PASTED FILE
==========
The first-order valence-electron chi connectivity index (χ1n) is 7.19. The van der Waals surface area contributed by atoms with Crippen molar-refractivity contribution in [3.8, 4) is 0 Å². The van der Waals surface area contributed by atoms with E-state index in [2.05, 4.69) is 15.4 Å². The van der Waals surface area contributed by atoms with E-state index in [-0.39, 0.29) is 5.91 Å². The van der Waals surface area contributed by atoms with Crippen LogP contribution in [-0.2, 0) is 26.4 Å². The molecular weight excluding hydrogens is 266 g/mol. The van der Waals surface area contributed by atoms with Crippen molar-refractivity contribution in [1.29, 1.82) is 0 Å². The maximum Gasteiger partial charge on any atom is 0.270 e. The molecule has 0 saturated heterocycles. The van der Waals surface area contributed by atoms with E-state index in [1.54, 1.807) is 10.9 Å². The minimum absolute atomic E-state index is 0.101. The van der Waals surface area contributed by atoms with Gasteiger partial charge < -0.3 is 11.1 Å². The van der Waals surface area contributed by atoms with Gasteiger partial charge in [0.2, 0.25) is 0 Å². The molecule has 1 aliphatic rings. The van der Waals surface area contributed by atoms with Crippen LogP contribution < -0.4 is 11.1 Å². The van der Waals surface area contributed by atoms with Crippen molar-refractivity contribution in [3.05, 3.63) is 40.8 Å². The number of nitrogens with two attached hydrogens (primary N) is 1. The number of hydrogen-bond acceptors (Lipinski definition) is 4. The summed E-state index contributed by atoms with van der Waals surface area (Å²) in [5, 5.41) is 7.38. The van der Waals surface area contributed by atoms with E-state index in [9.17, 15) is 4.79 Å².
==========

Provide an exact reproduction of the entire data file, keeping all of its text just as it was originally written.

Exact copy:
The first-order valence-electron chi connectivity index (χ1n) is 7.19. The van der Waals surface area contributed by atoms with Crippen molar-refractivity contribution in [3.8, 4) is 0 Å². The van der Waals surface area contributed by atoms with E-state index in [2.05, 4.69) is 15.4 Å². The van der Waals surface area contributed by atoms with E-state index in [-0.39, 0.29) is 5.91 Å². The van der Waals surface area contributed by atoms with Crippen LogP contribution in [-0.2, 0) is 26.4 Å². The molecular weight excluding hydrogens is 266 g/mol. The van der Waals surface area contributed by atoms with Crippen molar-refractivity contribution in [1.29, 1.82) is 0 Å². The maximum Gasteiger partial charge on any atom is 0.270 e. The molecule has 0 saturated heterocycles. The van der Waals surface area contributed by atoms with E-state index in [1.54, 1.807) is 10.9 Å². The minimum absolute atomic E-state index is 0.101. The van der Waals surface area contributed by atoms with Gasteiger partial charge < -0.3 is 11.1 Å². The van der Waals surface area contributed by atoms with Gasteiger partial charge in [0.2, 0.25) is 0 Å². The molecule has 1 aliphatic rings. The van der Waals surface area contributed by atoms with Crippen LogP contribution < -0.4 is 11.1 Å². The van der Waals surface area contributed by atoms with Crippen molar-refractivity contribution in [3.05, 3.63) is 40.8 Å². The number of nitrogens with two attached hydrogens (primary N) is 1. The number of hydrogen-bond acceptors (Lipinski definition) is 4. The summed E-state index contributed by atoms with van der Waals surface area (Å²) in [5, 5.41) is 7.38. The van der Waals surface area contributed by atoms with E-state index in [9.17, 15) is 4.79 Å².